The Key Idea
By Josh West,
Head of Product Design and Sourcing,
Every toy or game, whether good or bad, has a specific key idea that makes that toy or game awesome. Or not awesome, as the case may be. Whatever this magic idea is, every toy or game, or product for that matter, has it; it’s the whole reason you would want to own the product. Furthermore everything else about the product is highlighting what that idea is. This is what a great toy or game is: a nugget of a great idea, polished, packaged and presented to the world.
Ask yourself (and be truthful with your answers):
What is the key idea of this toy or game?
I own a strawberry corer. I’m that domestic. It’s adorable, and it very easily allows me to remove the center “core” and the leaves from a strawberry in one easy motion. It’s in the shape of a cute little strawberry and it wasn’t very expensive. I never knew I needed it, but I’m now glad I own it, because it makes a small, healthy treat significantly better, and easier to enjoy. Someone, somewhere, thought “I bet there’s a way to quickly pull out the little stem bit and the core from a strawberry so that I can just get to munching.” A basic idea, presented to the world.
Is your game meant to give a family a fun night together? Is your building toy meant to allow smaller hands to experience more movement in the things they create? Will your pretend play set teach the tremendous value of being able to calculate small change in one’s head? What basic, straightforward idea is at the heart of your concept? This idea needs to be recognized, and drive every other facet of the toy or game concept.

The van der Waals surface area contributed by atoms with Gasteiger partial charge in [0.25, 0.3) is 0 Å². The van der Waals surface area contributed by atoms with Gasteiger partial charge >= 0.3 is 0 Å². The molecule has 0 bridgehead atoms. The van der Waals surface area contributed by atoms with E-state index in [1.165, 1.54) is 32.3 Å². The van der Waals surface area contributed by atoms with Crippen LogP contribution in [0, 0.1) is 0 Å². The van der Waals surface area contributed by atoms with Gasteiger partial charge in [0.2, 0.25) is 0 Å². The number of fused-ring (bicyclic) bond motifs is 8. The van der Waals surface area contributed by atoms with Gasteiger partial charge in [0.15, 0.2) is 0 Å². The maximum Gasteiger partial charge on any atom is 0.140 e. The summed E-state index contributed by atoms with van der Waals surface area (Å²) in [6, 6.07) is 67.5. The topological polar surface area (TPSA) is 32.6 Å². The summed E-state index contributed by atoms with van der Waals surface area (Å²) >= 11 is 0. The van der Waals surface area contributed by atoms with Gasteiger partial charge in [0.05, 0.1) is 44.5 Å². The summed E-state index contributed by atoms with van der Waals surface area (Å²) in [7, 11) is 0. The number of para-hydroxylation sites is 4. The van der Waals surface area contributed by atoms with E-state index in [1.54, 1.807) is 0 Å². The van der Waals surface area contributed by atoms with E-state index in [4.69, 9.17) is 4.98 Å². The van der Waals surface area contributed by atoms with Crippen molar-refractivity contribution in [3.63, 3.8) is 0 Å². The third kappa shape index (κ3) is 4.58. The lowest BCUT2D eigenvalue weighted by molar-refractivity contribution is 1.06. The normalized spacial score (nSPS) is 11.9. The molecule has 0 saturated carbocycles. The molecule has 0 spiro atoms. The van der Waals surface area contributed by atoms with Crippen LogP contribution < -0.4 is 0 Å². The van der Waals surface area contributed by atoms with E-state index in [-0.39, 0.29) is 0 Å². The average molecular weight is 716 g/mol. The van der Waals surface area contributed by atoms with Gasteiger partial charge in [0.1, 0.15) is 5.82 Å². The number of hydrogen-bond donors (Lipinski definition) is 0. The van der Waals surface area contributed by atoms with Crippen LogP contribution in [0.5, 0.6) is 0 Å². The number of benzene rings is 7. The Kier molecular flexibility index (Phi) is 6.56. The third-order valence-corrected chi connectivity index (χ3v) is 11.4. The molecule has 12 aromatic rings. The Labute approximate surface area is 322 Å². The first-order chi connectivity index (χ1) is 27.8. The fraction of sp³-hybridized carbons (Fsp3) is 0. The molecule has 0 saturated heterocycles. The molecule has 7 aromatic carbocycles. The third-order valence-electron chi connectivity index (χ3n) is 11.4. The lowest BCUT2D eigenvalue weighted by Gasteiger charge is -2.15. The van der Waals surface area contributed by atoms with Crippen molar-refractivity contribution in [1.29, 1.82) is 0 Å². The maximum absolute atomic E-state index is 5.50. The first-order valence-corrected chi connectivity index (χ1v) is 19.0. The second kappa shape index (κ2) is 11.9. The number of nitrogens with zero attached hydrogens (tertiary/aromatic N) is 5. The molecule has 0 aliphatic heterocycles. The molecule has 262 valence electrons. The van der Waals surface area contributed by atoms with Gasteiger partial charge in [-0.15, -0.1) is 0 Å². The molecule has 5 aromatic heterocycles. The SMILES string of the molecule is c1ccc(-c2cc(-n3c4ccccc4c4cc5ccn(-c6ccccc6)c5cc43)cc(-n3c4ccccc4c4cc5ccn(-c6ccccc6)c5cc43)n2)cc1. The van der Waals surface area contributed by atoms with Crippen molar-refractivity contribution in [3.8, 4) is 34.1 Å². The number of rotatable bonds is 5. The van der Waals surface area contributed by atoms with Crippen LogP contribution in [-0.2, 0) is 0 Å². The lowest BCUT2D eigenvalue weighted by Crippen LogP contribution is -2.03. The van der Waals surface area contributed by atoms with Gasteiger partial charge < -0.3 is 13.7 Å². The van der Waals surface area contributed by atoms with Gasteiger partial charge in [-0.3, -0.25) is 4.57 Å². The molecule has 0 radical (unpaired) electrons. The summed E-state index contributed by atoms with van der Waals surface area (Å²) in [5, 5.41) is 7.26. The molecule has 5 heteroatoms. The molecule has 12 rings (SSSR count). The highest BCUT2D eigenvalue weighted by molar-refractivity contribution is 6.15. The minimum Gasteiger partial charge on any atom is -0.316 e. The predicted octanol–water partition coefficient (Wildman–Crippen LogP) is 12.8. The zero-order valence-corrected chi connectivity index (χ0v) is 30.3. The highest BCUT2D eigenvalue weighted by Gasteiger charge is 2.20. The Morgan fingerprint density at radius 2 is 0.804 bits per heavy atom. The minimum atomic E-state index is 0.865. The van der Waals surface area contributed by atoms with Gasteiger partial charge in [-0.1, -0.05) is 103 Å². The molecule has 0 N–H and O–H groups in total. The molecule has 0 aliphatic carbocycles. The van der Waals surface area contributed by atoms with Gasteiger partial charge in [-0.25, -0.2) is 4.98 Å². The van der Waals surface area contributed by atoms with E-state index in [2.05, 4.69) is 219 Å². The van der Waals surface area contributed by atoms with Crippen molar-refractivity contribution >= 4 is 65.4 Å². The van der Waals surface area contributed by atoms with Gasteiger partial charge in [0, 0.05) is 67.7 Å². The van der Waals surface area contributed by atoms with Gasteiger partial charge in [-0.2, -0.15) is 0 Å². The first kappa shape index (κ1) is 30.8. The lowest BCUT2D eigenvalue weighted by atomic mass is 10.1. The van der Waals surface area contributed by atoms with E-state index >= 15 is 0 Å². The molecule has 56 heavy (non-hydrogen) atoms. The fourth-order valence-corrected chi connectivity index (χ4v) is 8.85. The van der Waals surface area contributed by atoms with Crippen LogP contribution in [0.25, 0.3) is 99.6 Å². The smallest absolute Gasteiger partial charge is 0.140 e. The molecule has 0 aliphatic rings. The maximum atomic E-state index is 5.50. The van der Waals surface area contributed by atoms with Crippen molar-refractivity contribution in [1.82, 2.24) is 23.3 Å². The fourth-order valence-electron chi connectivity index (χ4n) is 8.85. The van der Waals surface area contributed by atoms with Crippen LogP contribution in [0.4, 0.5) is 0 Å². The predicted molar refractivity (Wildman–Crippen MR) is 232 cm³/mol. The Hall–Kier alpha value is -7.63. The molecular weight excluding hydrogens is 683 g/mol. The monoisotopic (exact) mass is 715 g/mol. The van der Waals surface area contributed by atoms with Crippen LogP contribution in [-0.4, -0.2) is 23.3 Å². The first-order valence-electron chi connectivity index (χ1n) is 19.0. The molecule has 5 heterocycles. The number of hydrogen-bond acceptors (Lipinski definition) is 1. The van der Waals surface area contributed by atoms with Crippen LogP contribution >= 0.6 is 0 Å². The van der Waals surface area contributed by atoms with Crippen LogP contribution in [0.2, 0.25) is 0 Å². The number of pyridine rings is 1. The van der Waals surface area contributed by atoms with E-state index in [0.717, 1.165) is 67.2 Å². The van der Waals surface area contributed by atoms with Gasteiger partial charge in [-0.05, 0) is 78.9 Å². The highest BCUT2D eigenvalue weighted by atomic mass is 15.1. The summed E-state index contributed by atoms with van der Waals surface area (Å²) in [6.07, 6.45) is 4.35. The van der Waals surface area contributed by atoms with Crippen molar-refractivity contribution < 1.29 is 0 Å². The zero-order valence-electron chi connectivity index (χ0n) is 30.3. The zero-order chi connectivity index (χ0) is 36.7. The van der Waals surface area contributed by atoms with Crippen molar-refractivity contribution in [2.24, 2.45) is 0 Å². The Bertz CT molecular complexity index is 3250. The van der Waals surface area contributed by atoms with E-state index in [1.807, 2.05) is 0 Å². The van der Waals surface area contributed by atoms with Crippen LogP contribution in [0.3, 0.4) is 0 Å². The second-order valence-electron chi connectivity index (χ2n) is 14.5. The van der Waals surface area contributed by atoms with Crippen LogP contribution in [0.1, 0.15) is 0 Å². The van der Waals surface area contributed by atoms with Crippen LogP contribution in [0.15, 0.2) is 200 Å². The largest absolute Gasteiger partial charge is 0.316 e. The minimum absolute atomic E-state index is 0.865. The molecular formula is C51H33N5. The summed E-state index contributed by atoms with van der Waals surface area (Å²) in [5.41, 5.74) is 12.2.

Does the world want this idea?
I once had an idea for a board game that taught basic anatomy to young learners by assembling a Frankenstein-esque monster in a mad scientist’s laboratory. (I know right, its uncomfortable sitting on this goldmine.) Upon re-reading it, I thought, “Ok, creative, could have some great art and gameplay, but it really wouldn’t work. Why? When was the last time anyone, ever, said, “I’m having trouble teaching my preschooler her body parts, I wish there was an elaborate game to help me.” While the world would have wanted a fun game, it likely didn’t want a new method of teaching basic anatomy to children.
Is your idea something that there would be a desire for? Is a game or toy the best way to present your idea to the world? In my case, my focus had shifted from “Make a fun game” and instead became “teach anatomy to preschoolers”, which it turns out is almost never part of preschool entrance exams. Unless your toddler is pre-med.
Can this idea stand out amongst all the other ideas?
Write the name of your idea on a piece of paper. Take this paper to the last place you purchased a toy or game. Walk to the section of the toy or game aisle where you think your idea most logically fits. Place your idea paper up on the shelf, in amongst the other products. You may need to buy tape, since I forgot to tell you to bring some. Now step back, and take the whole scene in. This is what your toy or game concept is up against. True, the company that buys your idea will be charged with designing the pieces, packaging the idea, etc., but to start, consider how your idea will fair in this space. Your idea as a toy or game has to be unique enough to stand with, and often rival, the other toys and games on this shelf. Also don’t just point out a handful of items that your idea is better than; remember that not everything you’re looking at sells, and even less sell well.
Focus in on your idea, look objectively at who will want it, and compare it to what’s out in the world. If it can stand up to that scrutiny, you’re off to a good start. Unless your idea is the strawberry thing, in which case it already exists. And it’s awesome.